1925–26 NHL season

1925–26 NHL season
League National Hockey League
Sport Ice hockey
Duration November 26, 1925 – March 27, 1926
Number of games 36
Number of teams 7
Regular season
Season champions Ottawa Senators
Season MVP Nels Stewart (Maroons)
Top scorer Nels Stewart (Maroons)
O'Brien Cup
Champions Montreal Maroons
  Runners-up Ottawa Senators
NHL seasons

The 1925–26 NHL season was the ninth season of the National Hockey League (NHL). The NHL dropped the Hamilton, Ontario team and added two new teams in the United States (US), the New York Americans and the Pittsburgh Pirates to bring the total number of teams to seven. The Ottawa Senators were the regular-season champion, but lost in the NHL playoff final to the Montreal Maroons. The Maroons then defeated the defending Stanley Cup champion Victoria Cougars of the newly renamed Western Hockey League three games to one in a best-of-five series to win their first Stanley Cup.

League business

A special meeting was held on September 22, 1925, to discuss expansion to New York City. The NHL approved the dropping of the Hamilton Tigers franchise and the adding of the New York Americans club, which would sign the Hamilton players.[1] The New York franchise was granted to Colonel J. S. Hammond and T. J. Duggan, although the ownership was held secretly by "Big Bill" Dwyer, an infamous bootlegger from New York City, to play in New York's Madison Square Garden.

At the annual meeting on November 7, 1925, the league added another new expansion franchise, in Pittsburgh, the third United States-based team in the NHL. The Ottawa Senators objected to the adding of the team, but were outvoted.[1] The Pittsburgh team, known as the Pirates was formed because former Toronto NHA owner Eddie Livingstone had been again threatening to form a rival league and mentioned Pittsburgh as one of the possible franchise locations. League president Frank Calder and the governors quickly agreed to grant the Pittsburgh Yellow Jackets organization an NHL franchise, known as the Pittsburgh Pirates, like the baseball club. Odie Cleghorn left the Canadiens to sign on as playing-coach with Pittsburgh.[1]

Tommy Gorman and Ted Dey sold their interests in the Ottawa Senators to T. Franklin Ahearn. Ahearn then hired a successful junior executive, Dave Gill, to be secretary-treasurer (general manager) of the team and Gill hired Alex Curry, a former Senators player in the old NHA, to coach the team. Gorman joined the Americans' organization.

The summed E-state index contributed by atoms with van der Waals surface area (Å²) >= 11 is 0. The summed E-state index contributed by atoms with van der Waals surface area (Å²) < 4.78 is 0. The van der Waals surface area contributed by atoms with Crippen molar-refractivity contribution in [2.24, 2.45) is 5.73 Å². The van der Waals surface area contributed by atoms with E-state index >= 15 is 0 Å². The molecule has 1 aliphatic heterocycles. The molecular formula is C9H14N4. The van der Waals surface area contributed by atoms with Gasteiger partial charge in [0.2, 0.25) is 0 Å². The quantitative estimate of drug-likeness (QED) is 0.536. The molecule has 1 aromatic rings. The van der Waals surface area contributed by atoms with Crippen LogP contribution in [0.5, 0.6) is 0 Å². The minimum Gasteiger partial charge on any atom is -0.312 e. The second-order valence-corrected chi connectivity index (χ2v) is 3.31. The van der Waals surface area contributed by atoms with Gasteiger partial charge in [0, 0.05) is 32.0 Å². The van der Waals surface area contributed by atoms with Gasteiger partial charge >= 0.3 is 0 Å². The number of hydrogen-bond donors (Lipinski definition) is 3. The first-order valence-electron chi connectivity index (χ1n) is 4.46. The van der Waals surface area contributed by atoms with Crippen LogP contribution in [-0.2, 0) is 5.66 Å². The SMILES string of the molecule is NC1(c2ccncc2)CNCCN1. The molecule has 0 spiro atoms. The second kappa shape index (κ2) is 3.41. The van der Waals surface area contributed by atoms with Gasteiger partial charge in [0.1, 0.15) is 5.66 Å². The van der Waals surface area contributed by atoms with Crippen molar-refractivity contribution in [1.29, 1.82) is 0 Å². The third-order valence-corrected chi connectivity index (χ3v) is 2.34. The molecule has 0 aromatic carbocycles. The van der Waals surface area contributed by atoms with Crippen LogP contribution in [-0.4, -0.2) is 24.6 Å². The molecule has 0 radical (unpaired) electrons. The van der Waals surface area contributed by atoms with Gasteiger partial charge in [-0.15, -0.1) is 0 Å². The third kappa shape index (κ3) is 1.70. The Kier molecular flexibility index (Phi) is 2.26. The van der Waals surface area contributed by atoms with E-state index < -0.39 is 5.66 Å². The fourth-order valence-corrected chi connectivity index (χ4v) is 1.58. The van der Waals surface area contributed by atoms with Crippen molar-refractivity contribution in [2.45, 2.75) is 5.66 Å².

The league imposed a salary cap of $35,000 per team in an effort to curb player's salaries. The Pittsburgh Pirates' Lionel Conacher was paid $7,500 for the season, the Montreal Maroons' Dunc Munro was also paid $7,500, the New York Americans' Billy Burch was paid $6,500, the Americans' Joe Simpson, and the Toronto Maple Leafs' Hap Day were paid $6,000.[2]

Rule changes

  • Only two players on defence within the blue line at a time.
  • A faceoff for 'ragging the puck' unless playing short-handed.
  • Only team captains would be allowed to talk to referees.
  • Timekeepers would signal the end of a period with a gong instead of the referee's whistle.
  • Goalkeeper pads were limited to 12" wide.
  • 14 player roster limits, only 12 to be dressed for any one game.
  • Team salary cap of $35,000.


Regular season

The Hamilton Tigers had spent their first five seasons in the NHL in last place until last season where they went from worst to first. The success enjoyed by the Tigers players was not carried over to New York, though, as the Americans finished fifth overall with a record of 12–20–4.

Eddie Gerard improved the Montreal Maroons by signing Nels Stewart and Babe Siebert and signing former Olympian Dunc Munro for defence. The Maroons were on their way to glory. Nels Stewart not only set a record for goals by a first-year player, but became the first rookie to win the scoring title. Stewart also won the Hart Trophy as league MVP. Stewart's record of 34 goals remains an NHL record for rookies until 1970–71.[2]

From the 1910–11 season Georges Vezina had been the Montreal Canadiens goaltender, and had led them to the Cup in 1916 and 1924. In the first game of this season, he collapsed on the ice as the second period got underway. It was found he had tuberculosis, and he died in March 1926.[2] The Canadiens would finish last in the standings and miss the playoffs.

Ottawa's coach Curry was quite successful, as he took a team that had gone from fourth overall to first with an impressive record of 24–8–4, and the expansion Pittsburgh Pirates, with a strong cast of ex-amateurs led by future Hall of Famers Roy Worters and Lionel Conacher, finished third. The Pirates introduced "on-the-fly" player substitution to the NHL, a practice already in use in the Western League.[2]


First game at Madison Square Garden December 15, 1925

The first regular-season game at Madison Square Garden between the Montreal Canadiens and the expansion New York Americans was a big event. Opening ceremonies included performances by the Governor-General's Bodyguard Band of Ottawa and the United States Military Band from West Point, displays of 'fancy skating', a miniature game between the team's mascots and the opening faceoff was made by New York Mayor John F. Hylan and Tex Rickard. The attendance was 19,000 and the ticket prices ranged from $1.50 to $11.50. Gate receipts were donated to the Neurological Society of New York. Montreal won the game, officiated by Cooper Smeaton 3–1, and were awarded the new Prince of Wales Trophy.[4] (The Trophy would subsequently be given as an award to the NHL playoff champions.)

Final standings

National Hockey League